Link Magnets: A New Paradigm in Link Acquisition

Posted by randfish

This morning I gave a presentation at SES New York on a session entitled "How to Become a Link Magnet." Below, I’ve copied the presentation into this post and hope to create some context around it.

In my opinion, the "link magnet" concept, however it’s phrased, is one of the most powerful and important to understand for companies who want a true strategic advantage from their link graph profile. For a long time, SEOs have recommended the creation of "linkbait" content or "high quality content" in order to naturally attract links from the web’s link-able population (those who have places to publish on the web that could include a linking or sharing activity – Facebook, Twitter, blogs, media publications, hobby websites, etc.).

Magnetism is link acquisition is the idea that rather than simply producing and hoping people like it enough to link, you build a true incentive for them to do so. Incentives can range across the psychological spectrum (but shouldn’t venture into the financial). You might, for example, build a resource that ranks the top 50 tourist destinations in New Orleans, contact each of them to tell them they’ve won, and provide them with a great-looking badge to help show off their new accolade. Their websites now all have an incentive to link to your article, as they can take pride in the award (and possibly be rewarded with more visitors who’ll want to take a trip).

In the presentation below, I walk through this in a more visual way and show some examples:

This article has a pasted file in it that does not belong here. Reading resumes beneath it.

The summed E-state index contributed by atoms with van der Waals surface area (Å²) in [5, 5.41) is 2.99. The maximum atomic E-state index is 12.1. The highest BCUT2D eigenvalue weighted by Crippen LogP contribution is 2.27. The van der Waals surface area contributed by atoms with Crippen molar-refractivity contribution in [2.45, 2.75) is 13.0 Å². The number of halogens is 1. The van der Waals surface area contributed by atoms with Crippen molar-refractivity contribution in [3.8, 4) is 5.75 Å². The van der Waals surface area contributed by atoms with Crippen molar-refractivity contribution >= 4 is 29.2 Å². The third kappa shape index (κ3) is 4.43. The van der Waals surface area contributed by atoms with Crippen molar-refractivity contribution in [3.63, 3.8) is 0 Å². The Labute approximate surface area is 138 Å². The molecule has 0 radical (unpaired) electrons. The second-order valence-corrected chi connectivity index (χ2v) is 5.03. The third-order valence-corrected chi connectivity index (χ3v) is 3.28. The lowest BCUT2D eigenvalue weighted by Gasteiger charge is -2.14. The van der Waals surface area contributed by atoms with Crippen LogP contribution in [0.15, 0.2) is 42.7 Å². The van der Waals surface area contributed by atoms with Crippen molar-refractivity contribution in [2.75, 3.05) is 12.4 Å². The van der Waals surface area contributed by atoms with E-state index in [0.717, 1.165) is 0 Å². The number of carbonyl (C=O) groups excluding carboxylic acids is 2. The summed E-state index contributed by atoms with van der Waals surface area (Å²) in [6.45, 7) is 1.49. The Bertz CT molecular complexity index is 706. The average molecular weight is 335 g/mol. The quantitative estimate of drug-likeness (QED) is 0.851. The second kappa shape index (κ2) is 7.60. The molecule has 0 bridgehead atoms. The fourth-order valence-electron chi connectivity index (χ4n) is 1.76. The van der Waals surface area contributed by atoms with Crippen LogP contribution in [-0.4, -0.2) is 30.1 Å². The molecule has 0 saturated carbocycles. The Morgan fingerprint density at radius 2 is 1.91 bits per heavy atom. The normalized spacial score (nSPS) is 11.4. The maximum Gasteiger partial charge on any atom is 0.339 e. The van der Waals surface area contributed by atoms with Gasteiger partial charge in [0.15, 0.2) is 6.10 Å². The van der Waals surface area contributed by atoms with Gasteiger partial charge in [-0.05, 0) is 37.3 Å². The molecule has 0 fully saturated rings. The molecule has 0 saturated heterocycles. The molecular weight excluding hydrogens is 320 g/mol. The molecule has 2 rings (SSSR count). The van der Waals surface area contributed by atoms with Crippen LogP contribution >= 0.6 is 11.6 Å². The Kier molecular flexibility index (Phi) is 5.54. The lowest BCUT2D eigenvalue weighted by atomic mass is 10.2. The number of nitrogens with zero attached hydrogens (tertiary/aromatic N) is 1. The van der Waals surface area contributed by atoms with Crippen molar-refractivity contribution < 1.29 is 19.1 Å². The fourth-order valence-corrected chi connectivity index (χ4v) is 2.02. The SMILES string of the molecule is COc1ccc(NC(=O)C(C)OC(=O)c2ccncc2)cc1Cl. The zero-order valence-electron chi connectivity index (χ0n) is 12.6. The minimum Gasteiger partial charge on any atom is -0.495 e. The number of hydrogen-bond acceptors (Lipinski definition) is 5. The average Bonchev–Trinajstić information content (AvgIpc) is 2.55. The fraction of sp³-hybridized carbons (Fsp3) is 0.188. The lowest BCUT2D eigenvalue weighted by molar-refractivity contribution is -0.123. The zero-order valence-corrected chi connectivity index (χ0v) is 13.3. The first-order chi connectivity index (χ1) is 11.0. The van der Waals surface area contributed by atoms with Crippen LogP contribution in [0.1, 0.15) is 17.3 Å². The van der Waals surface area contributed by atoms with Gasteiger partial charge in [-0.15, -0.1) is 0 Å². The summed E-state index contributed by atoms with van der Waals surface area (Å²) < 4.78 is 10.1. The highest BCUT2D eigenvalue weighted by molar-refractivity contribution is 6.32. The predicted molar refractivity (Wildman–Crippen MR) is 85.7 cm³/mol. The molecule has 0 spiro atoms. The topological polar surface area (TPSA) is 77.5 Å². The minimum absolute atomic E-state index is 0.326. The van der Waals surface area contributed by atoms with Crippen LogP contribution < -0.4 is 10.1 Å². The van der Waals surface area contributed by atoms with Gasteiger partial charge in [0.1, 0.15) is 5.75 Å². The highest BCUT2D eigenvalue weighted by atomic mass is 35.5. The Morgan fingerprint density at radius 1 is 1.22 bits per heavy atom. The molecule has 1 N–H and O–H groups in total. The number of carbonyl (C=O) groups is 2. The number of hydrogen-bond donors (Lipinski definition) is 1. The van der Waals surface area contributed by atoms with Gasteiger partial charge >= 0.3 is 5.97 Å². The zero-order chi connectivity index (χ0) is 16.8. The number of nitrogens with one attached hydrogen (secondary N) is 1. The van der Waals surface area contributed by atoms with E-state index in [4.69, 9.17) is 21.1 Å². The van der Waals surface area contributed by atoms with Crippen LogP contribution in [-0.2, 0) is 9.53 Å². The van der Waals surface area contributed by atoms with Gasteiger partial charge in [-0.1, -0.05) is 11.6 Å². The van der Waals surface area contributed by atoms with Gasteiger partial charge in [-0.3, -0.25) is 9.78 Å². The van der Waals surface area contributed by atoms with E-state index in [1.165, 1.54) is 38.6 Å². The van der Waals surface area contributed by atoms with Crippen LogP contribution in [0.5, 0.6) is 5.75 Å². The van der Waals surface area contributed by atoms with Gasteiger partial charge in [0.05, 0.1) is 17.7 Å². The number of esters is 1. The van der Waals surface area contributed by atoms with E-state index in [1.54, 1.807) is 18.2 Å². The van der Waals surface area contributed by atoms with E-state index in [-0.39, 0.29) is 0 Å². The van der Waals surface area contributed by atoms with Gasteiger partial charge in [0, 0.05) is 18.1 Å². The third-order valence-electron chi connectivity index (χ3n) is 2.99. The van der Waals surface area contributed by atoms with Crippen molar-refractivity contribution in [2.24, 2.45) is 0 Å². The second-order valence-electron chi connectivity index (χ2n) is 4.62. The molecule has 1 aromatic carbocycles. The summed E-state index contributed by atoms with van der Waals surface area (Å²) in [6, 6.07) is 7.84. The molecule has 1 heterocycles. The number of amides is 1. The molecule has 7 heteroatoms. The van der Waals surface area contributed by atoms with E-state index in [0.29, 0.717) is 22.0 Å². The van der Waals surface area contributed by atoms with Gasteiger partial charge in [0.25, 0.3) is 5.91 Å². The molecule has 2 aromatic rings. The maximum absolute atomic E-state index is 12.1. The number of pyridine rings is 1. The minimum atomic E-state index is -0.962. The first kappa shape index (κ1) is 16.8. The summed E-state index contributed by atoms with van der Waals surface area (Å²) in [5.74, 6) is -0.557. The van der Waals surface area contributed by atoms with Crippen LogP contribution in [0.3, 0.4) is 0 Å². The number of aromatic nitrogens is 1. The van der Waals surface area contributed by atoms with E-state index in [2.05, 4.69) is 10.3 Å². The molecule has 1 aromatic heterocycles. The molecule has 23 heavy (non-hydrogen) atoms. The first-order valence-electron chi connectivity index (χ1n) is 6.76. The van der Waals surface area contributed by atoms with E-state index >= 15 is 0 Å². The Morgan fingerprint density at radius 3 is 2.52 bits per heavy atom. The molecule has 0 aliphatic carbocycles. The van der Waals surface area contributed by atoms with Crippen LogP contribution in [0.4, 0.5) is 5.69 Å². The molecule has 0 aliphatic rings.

How to be a Link Magnet: SES NY 2010

The examples from the embedded deck include:

  • Vimeo – the online video sharing site has a great looking player and each time it’s embedded, they earn 3 links back to their site by default. Linkers are rewarded by having the attractive player, easy functionality and solid uptime Vimeo provides. This is a classic widget-reward strategy that sites like Scribd (see the presentation above for example), Docstoc, Slideshare and many others employ.
  • OKCupid’s Blog – one of the few pieces of content that I’d describe as both "linkbait" and a "link magnet." The content is so unique, so appealing to a wide swath of humanity (who among us isn’t interested in the science of attraction?) and so well documented as to be rewarding to those who share. When I personally tweeted about some content from them a few months back, I saw great responses on Twitter, more retweets and more followers. That’s how publishers want to position content – as a way to earn a reward if/when you share it.
  • Techmeme’s Leaderboard – when Techmeme added this feature, they had links from dozens of the listed sites within hours. Today, nearly all of those who appear, have linked to the page at one time or another, and some even do so on every page of their blog. It’s a way for those listed to show that they’re a "serious" source and a well-regarded one.
  • SimplyHired – The job site uses a research content embed strategy that more folks need to be adopting. By performing any combination of searches around salaries or popularity, you can retrieve a graph showing the trendline and numbers. Embedding the graph widget on your site creates a link back to SimplyHired and bolsters your credibility whenever you’re trying to make a point about a job/industry’s value or historical performance.

I’ve talked previously about this type of link acquisition strategy being built into the product process, but I hope this presentation has been valuable in showing off even more about what can be accomplished and why it’s so critical.

Looking forward to your comments and questions as always (and to my three other sessions here at SES: NY)!

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